Dave’s big day of winning ways for teens

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David Barrie… “We show teenagers where we go, the books we read, the podcasts we listen to.” Photo by Danielle Nohra

AFTER 15 years in the making, Dave Barrie’s childhood dream to run a school initiative to “train teenagers” will come true on November 19 when he goes into St Edmund’s College and takes over year 10 for the day.

“Basically, we need to start altering the curriculum and what we teach in schools in a big way,” says Dave, 31, of Crace.

“I’ve seen the gap in the education system and in the years ahead I’ll be the drill that’ll fill in the gaps.”

Titled “Everybody Wins”, Dave – a personal development trainer – will run sessions on leadership and how to deal with emotions, while three-time champion fitness model Ben “AbStacker” Handsaker and two-time world champion fitness model Hattie Boydle will talk about exercise and nutrition.

Dave says the year 10 boys will also learn financial skills from “leading accountant” David Ross.

“They’re some of the best at what they do in Australia,” he says.

Dave’s pitched the initiative for year 10 students because, he says, that’s the age where people are struggling with their identity.

“They might not be able to be true to themselves,” he says.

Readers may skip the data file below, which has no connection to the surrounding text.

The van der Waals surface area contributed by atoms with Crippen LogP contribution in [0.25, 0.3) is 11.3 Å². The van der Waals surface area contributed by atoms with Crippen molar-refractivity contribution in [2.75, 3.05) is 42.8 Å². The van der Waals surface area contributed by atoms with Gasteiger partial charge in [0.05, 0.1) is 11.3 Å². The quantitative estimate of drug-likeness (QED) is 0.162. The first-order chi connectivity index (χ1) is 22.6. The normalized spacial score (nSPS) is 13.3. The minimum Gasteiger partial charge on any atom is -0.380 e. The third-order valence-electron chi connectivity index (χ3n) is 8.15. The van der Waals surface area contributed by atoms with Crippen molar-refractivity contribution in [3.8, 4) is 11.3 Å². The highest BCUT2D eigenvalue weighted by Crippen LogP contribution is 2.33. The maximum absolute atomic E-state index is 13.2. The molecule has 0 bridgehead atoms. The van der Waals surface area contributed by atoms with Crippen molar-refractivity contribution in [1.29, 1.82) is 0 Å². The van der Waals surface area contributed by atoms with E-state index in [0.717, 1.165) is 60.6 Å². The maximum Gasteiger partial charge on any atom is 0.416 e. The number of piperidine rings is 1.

“But we set them up to win. We show them where we go, the books we read, the podcasts we listen to.”

It was at the age of 15 at Yass High when Dave, an active sportsperson, decided he wanted to bring sports champions to Australian schools to train teenagers.

But it hasn’t been an easy path for Dave, who faced obstacles such as being turned on by his peer group in high school and then in his 20s being  sexually abused.

Regardless of these challenges he says he chose to not dwell on them or “become a victim of the world”.

“My peer group would turn on me because I would calmly call them out for social injustice for other people who weren’t able to defend themselves,” he says.

With the right coaching, personal application and effort, Dave believes people’s lives can improve dramatically.

“You’re able to radically change your life at any time,” he says.

“You can have your childhood dreams. It’s a choice to be a victim of the world. It might meet the victim’s needs in the short term. I’m giving them the option of which road they choose.”

As part of the initiative Dave says a workbook will be given to the students so they can share it with parents, family members and friends, and become familiar with the fundamental principles of personal development.

“It’s our invitation for all people to understand how to radically transform their quality of life at any time,” he says.

“People who overcome tremendous adversity and continually keep defying the odds and still achieve at the highest levels don’t because it’s an accident.

“They operate differently, believe different things and play full-out.”

Connecting the dots early on, Dave says he can do what schools can’t and is in the process of challenging the ACT government for funding so he’s able to bring the initiative on an ongoing basis to more schools.

“I need to pressure them and once we can show them that we can do this, then we can train children quicker and more effectively than what they have,” he says.


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Danielle Nohra
Danielle Nohra is the assistant editor of "CityNews".

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